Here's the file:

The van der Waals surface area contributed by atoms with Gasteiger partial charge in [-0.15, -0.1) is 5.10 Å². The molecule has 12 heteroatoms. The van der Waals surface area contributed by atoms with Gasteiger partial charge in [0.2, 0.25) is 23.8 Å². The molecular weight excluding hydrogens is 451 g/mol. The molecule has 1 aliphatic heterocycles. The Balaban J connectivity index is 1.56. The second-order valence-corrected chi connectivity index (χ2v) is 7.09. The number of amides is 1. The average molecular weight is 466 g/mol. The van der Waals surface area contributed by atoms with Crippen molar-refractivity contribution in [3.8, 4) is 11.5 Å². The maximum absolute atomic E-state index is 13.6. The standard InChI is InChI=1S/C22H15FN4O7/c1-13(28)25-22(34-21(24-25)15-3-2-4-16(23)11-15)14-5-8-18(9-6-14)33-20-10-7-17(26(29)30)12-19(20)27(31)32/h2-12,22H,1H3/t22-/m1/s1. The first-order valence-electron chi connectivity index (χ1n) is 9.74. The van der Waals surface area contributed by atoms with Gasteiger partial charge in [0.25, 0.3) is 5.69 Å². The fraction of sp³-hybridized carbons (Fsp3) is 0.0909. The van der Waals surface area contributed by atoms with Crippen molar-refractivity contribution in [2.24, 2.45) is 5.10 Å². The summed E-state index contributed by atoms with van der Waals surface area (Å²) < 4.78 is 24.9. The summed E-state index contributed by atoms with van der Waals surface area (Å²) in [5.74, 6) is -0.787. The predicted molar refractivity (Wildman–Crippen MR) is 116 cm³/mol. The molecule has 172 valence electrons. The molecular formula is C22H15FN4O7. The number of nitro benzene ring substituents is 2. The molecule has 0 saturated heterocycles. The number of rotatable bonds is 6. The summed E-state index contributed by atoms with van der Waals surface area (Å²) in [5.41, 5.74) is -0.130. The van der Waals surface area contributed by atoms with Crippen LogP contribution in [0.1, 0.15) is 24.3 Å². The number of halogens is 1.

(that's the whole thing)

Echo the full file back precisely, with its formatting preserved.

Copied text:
The van der Waals surface area contributed by atoms with Gasteiger partial charge in [-0.15, -0.1) is 5.10 Å². The molecule has 12 heteroatoms. The van der Waals surface area contributed by atoms with Gasteiger partial charge in [0.2, 0.25) is 23.8 Å². The molecular weight excluding hydrogens is 451 g/mol. The molecule has 1 aliphatic heterocycles. The Balaban J connectivity index is 1.56. The second-order valence-corrected chi connectivity index (χ2v) is 7.09. The number of amides is 1. The average molecular weight is 466 g/mol. The van der Waals surface area contributed by atoms with Crippen molar-refractivity contribution in [3.8, 4) is 11.5 Å². The maximum absolute atomic E-state index is 13.6. The standard InChI is InChI=1S/C22H15FN4O7/c1-13(28)25-22(34-21(24-25)15-3-2-4-16(23)11-15)14-5-8-18(9-6-14)33-20-10-7-17(26(29)30)12-19(20)27(31)32/h2-12,22H,1H3/t22-/m1/s1. The first-order valence-electron chi connectivity index (χ1n) is 9.74. The van der Waals surface area contributed by atoms with Gasteiger partial charge in [0.25, 0.3) is 5.69 Å². The fraction of sp³-hybridized carbons (Fsp3) is 0.0909. The van der Waals surface area contributed by atoms with Crippen molar-refractivity contribution in [2.24, 2.45) is 5.10 Å². The summed E-state index contributed by atoms with van der Waals surface area (Å²) < 4.78 is 24.9. The summed E-state index contributed by atoms with van der Waals surface area (Å²) in [5.74, 6) is -0.787. The predicted molar refractivity (Wildman–Crippen MR) is 116 cm³/mol. The molecule has 172 valence electrons. The molecular formula is C22H15FN4O7. The number of nitro benzene ring substituents is 2. The molecule has 0 saturated heterocycles. The number of rotatable bonds is 6. The summed E-state index contributed by atoms with van der Waals surface area (Å²) in [5.41, 5.74) is -0.130. The van der Waals surface area contributed by atoms with Crippen LogP contribution in [0.1, 0.15) is 24.3 Å². The number of halogens is 1.